Journal Article

The four fallacies of contemporary austerity policies: the lost Keynesian legacy

Robert Boyer

in Cambridge Journal of Economics

Published on behalf of Cambridge Political Economy Society

Volume 36, issue 1, pages 283-312
Published in print January 2012 | ISSN: 0309-166X
Published online January 2012 | e-ISSN: 1464-3545 | DOI: https://dx.doi.org/10.1093/cje/ber037
The four fallacies of contemporary austerity policies: the lost Keynesian legacy

More Like This

Show all results sharing these subjects:

  • Public Economics
  • History of Economic Thought (1925 onwards)
  • Economywide Country Studies
  • Money and Interest Rates
  • International Finance
  • National Budget, Deficit, and Debt
  • General Aggregative Models
  • Macroeconomic Policy, Macroeconomic Aspects of Public Finance, and General Outlook
  • Macroeconomic Aspects of International Trade and Finance

GO

Show Summary Details

Preview

The contemporary wide-scale austerity measures are likely to fail in most countries. The first fallacy derives from the false diagnosis that the present crisis is the outcome of lax public spending policy, when it is actually the outcome of a private credit-led speculative boom. The second fallacy assumes the possibility or even the generality of the so-called ‘expansionary fiscal contractions’: this neglects the short-term negative effects on domestic demand and overestimates the generality of Ricardian equivalence, the importance of ‘crowd in’ effects related to lower interest rates and the positive impact on trade balances. The third fallacy ‘one size fits all’ is problematic since Greece and Portugal cannot replicate the hard-won German success. Their productive, institutional and political configurations differ drastically and, thus, they require different policies. The fourth fallacy states that the spill over from one country to another may resuscitate the inefficient and politically risky ‘beggar my neighbour’ policies from the interwar period.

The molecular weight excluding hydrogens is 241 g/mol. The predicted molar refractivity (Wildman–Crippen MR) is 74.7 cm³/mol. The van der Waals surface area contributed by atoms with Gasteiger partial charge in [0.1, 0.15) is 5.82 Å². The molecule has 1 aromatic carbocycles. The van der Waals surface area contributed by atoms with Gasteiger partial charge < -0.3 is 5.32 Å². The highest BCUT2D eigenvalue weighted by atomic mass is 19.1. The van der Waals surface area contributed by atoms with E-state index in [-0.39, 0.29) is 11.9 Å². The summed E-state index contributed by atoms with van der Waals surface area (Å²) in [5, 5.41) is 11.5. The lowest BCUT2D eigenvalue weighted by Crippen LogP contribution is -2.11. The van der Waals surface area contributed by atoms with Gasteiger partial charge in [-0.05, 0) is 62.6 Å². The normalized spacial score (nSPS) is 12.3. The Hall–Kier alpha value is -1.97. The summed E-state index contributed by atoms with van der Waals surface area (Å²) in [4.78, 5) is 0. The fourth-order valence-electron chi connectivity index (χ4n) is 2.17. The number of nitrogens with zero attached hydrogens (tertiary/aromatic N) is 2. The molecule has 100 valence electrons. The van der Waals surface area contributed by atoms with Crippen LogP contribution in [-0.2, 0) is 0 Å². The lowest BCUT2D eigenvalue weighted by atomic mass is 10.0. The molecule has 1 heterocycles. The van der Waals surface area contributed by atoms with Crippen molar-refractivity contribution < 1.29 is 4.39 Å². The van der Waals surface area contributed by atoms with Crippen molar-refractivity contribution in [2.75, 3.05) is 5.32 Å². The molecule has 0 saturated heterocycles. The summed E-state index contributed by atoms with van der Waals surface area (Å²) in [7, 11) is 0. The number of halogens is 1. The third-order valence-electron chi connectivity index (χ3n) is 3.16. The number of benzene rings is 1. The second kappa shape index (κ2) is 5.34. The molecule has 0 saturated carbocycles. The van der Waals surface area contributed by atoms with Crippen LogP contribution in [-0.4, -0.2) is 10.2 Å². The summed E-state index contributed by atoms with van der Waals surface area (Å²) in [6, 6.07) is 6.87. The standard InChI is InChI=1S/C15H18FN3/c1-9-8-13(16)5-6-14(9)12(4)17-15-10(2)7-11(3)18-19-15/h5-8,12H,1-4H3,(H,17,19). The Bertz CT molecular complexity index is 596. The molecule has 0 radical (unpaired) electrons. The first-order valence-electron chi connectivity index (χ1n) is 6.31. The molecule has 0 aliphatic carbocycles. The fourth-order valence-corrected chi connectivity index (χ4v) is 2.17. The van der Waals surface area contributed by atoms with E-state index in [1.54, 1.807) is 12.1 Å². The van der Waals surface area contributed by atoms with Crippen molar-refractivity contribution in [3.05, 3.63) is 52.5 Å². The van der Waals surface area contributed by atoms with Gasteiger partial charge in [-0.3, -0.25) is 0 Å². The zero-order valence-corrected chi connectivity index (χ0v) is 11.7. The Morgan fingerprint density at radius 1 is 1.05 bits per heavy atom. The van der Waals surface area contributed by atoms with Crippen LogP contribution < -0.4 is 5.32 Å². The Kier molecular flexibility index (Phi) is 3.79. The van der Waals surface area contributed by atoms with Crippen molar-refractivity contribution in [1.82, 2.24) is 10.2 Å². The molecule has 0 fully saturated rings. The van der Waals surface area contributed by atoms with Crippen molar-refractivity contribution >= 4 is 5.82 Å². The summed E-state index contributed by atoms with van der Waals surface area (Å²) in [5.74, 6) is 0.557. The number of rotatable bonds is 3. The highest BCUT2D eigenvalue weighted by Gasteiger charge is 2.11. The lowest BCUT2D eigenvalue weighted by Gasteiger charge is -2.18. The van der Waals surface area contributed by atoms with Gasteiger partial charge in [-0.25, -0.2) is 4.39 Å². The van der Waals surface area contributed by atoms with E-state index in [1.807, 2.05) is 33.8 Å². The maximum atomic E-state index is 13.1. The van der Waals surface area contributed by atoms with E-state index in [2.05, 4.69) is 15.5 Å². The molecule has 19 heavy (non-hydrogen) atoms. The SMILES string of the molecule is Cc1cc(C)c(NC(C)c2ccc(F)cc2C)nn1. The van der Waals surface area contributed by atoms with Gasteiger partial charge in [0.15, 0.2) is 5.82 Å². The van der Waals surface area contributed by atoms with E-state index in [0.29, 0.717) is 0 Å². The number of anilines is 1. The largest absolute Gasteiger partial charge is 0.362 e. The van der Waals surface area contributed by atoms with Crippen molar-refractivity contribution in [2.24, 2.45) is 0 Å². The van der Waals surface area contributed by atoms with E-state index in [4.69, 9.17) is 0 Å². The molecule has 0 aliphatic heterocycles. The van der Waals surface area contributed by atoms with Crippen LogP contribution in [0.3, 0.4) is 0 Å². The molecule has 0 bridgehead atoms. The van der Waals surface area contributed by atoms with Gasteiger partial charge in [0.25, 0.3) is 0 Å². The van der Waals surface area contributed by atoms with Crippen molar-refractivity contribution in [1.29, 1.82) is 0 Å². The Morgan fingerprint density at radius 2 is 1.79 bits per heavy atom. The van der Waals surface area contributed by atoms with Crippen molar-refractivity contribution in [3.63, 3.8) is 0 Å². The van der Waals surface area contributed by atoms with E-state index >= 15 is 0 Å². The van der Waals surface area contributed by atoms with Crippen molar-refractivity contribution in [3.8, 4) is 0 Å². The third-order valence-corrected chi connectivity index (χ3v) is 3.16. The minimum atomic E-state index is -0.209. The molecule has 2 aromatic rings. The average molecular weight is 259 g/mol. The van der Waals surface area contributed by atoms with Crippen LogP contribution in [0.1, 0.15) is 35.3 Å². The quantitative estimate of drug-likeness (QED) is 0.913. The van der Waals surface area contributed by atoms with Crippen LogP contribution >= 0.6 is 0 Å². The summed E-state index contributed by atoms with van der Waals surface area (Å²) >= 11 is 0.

Keywords: Austerity policy; European union; Keynesian theory; New classical theory; B22; E12; E44; E62; F34; F36; F42; H12; H63; O52

Journal Article.  11726 words.  Illustrated.

Subjects: Public Economics ; History of Economic Thought (1925 onwards) ; Economywide Country Studies ; Money and Interest Rates ; International Finance ; National Budget, Deficit, and Debt ; General Aggregative Models ; Macroeconomic Policy, Macroeconomic Aspects of Public Finance, and General Outlook ; Macroeconomic Aspects of International Trade and Finance

Full text: subscription required

How to subscribe Recommend to my Librarian

Users without a subscription are not able to see the full content. Please, subscribe or login to access all content. subscribe or login to access all content.